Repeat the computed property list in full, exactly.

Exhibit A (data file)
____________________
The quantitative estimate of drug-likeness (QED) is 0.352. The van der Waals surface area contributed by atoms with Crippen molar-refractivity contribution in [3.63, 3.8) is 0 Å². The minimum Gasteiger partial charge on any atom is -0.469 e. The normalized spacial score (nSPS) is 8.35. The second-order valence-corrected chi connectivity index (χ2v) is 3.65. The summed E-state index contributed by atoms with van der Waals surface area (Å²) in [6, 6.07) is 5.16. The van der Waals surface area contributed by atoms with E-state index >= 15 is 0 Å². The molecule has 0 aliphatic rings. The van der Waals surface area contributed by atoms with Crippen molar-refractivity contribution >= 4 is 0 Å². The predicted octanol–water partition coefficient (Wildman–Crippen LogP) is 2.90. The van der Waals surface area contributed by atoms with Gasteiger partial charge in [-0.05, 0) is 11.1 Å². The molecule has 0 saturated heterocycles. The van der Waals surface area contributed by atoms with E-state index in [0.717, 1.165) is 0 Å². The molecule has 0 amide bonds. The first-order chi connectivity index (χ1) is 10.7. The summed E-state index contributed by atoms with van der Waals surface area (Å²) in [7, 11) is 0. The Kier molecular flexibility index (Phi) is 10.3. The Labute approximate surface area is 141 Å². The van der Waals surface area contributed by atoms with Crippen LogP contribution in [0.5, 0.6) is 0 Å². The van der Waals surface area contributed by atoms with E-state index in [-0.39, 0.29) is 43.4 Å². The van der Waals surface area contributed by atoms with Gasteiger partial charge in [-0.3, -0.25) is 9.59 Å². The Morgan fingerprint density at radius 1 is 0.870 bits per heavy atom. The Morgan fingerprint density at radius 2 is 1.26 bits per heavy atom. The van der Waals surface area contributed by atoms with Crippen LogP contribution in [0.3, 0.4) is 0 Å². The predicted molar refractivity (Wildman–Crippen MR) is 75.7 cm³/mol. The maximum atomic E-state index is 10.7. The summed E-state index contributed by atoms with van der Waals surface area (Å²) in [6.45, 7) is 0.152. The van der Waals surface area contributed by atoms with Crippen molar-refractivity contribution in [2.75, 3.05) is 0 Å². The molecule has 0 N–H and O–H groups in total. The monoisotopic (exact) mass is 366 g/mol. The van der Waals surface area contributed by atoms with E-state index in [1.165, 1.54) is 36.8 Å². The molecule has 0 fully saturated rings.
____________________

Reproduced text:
The quantitative estimate of drug-likeness (QED) is 0.352. The van der Waals surface area contributed by atoms with Crippen molar-refractivity contribution in [3.63, 3.8) is 0 Å². The minimum Gasteiger partial charge on any atom is -0.469 e. The normalized spacial score (nSPS) is 8.35. The second-order valence-corrected chi connectivity index (χ2v) is 3.65. The summed E-state index contributed by atoms with van der Waals surface area (Å²) in [6, 6.07) is 5.16. The van der Waals surface area contributed by atoms with E-state index >= 15 is 0 Å². The molecule has 0 aliphatic rings. The van der Waals surface area contributed by atoms with Crippen molar-refractivity contribution >= 4 is 0 Å². The predicted octanol–water partition coefficient (Wildman–Crippen LogP) is 2.90. The van der Waals surface area contributed by atoms with Gasteiger partial charge in [-0.05, 0) is 11.1 Å². The molecule has 0 saturated heterocycles. The van der Waals surface area contributed by atoms with E-state index in [0.717, 1.165) is 0 Å². The molecule has 0 amide bonds. The first-order chi connectivity index (χ1) is 10.7. The summed E-state index contributed by atoms with van der Waals surface area (Å²) in [7, 11) is 0. The Kier molecular flexibility index (Phi) is 10.3. The Labute approximate surface area is 141 Å². The van der Waals surface area contributed by atoms with Crippen LogP contribution in [0.5, 0.6) is 0 Å². The van der Waals surface area contributed by atoms with E-state index in [-0.39, 0.29) is 43.4 Å². The van der Waals surface area contributed by atoms with Gasteiger partial charge in [-0.3, -0.25) is 9.59 Å². The Morgan fingerprint density at radius 1 is 0.870 bits per heavy atom. The Morgan fingerprint density at radius 2 is 1.26 bits per heavy atom. The van der Waals surface area contributed by atoms with Crippen LogP contribution in [0.3, 0.4) is 0 Å². The predicted molar refractivity (Wildman–Crippen MR) is 75.7 cm³/mol. The maximum atomic E-state index is 10.7. The summed E-state index contributed by atoms with van der Waals surface area (Å²) in [6.45, 7) is 0.152. The van der Waals surface area contributed by atoms with Crippen molar-refractivity contribution in [2.75, 3.05) is 0 Å². The molecule has 0 N–H and O–H groups in total. The monoisotopic (exact) mass is 366 g/mol. The van der Waals surface area contributed by atoms with E-state index in [1.165, 1.54) is 36.8 Å². The molecule has 0 fully saturated rings.